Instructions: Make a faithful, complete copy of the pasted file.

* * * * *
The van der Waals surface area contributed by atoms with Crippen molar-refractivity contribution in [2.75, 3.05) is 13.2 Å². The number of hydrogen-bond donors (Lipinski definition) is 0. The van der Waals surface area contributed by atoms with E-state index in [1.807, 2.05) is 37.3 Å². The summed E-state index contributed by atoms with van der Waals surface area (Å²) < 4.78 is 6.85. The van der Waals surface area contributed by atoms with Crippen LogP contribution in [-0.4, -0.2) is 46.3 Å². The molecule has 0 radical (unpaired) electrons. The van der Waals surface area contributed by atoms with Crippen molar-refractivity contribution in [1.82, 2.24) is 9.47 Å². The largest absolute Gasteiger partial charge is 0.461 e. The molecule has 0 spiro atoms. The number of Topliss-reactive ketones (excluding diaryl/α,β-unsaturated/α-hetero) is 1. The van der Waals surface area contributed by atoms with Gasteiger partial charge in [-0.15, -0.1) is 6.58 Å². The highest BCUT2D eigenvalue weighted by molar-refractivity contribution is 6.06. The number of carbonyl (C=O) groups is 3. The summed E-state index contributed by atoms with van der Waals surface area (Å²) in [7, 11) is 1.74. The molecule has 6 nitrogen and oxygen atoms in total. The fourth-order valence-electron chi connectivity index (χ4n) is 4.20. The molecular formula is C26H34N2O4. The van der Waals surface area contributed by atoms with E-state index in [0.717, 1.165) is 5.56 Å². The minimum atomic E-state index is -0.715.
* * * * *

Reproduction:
The van der Waals surface area contributed by atoms with Crippen molar-refractivity contribution in [2.75, 3.05) is 13.2 Å². The number of hydrogen-bond donors (Lipinski definition) is 0. The van der Waals surface area contributed by atoms with E-state index in [1.807, 2.05) is 37.3 Å². The summed E-state index contributed by atoms with van der Waals surface area (Å²) < 4.78 is 6.85. The van der Waals surface area contributed by atoms with Crippen LogP contribution in [-0.4, -0.2) is 46.3 Å². The molecule has 0 radical (unpaired) electrons. The van der Waals surface area contributed by atoms with Crippen molar-refractivity contribution in [1.82, 2.24) is 9.47 Å². The largest absolute Gasteiger partial charge is 0.461 e. The molecule has 0 spiro atoms. The number of Topliss-reactive ketones (excluding diaryl/α,β-unsaturated/α-hetero) is 1. The van der Waals surface area contributed by atoms with Gasteiger partial charge in [-0.15, -0.1) is 6.58 Å². The highest BCUT2D eigenvalue weighted by molar-refractivity contribution is 6.06. The number of carbonyl (C=O) groups is 3. The summed E-state index contributed by atoms with van der Waals surface area (Å²) in [7, 11) is 1.74. The molecule has 6 nitrogen and oxygen atoms in total. The fourth-order valence-electron chi connectivity index (χ4n) is 4.20. The molecular formula is C26H34N2O4. The van der Waals surface area contributed by atoms with E-state index in [0.717, 1.165) is 5.56 Å². The minimum atomic E-state index is -0.715.